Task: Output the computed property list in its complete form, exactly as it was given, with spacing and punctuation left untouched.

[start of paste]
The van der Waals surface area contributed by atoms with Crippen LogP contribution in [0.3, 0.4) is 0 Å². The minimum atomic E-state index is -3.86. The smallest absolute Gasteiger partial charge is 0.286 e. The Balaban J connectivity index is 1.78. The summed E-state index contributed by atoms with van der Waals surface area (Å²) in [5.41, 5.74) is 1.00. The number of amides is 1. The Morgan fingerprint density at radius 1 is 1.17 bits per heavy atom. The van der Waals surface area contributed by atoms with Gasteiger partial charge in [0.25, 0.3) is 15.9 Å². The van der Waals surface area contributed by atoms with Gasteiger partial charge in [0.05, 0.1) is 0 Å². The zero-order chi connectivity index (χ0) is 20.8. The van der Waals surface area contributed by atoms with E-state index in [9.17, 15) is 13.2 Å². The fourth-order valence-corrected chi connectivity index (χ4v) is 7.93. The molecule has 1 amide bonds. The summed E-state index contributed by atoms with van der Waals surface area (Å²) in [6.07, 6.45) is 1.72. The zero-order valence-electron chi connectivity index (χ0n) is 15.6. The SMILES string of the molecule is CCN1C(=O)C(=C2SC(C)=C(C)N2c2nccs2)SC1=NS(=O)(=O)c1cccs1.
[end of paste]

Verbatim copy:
The van der Waals surface area contributed by atoms with Crippen LogP contribution in [0.3, 0.4) is 0 Å². The minimum atomic E-state index is -3.86. The smallest absolute Gasteiger partial charge is 0.286 e. The Balaban J connectivity index is 1.78. The summed E-state index contributed by atoms with van der Waals surface area (Å²) in [5.41, 5.74) is 1.00. The number of amides is 1. The Morgan fingerprint density at radius 1 is 1.17 bits per heavy atom. The van der Waals surface area contributed by atoms with Gasteiger partial charge in [0.25, 0.3) is 15.9 Å². The van der Waals surface area contributed by atoms with Gasteiger partial charge in [0.05, 0.1) is 0 Å². The zero-order chi connectivity index (χ0) is 20.8. The van der Waals surface area contributed by atoms with E-state index in [9.17, 15) is 13.2 Å². The fourth-order valence-corrected chi connectivity index (χ4v) is 7.93. The molecule has 1 amide bonds. The summed E-state index contributed by atoms with van der Waals surface area (Å²) in [6.07, 6.45) is 1.72. The zero-order valence-electron chi connectivity index (χ0n) is 15.6. The SMILES string of the molecule is CCN1C(=O)C(=C2SC(C)=C(C)N2c2nccs2)SC1=NS(=O)(=O)c1cccs1.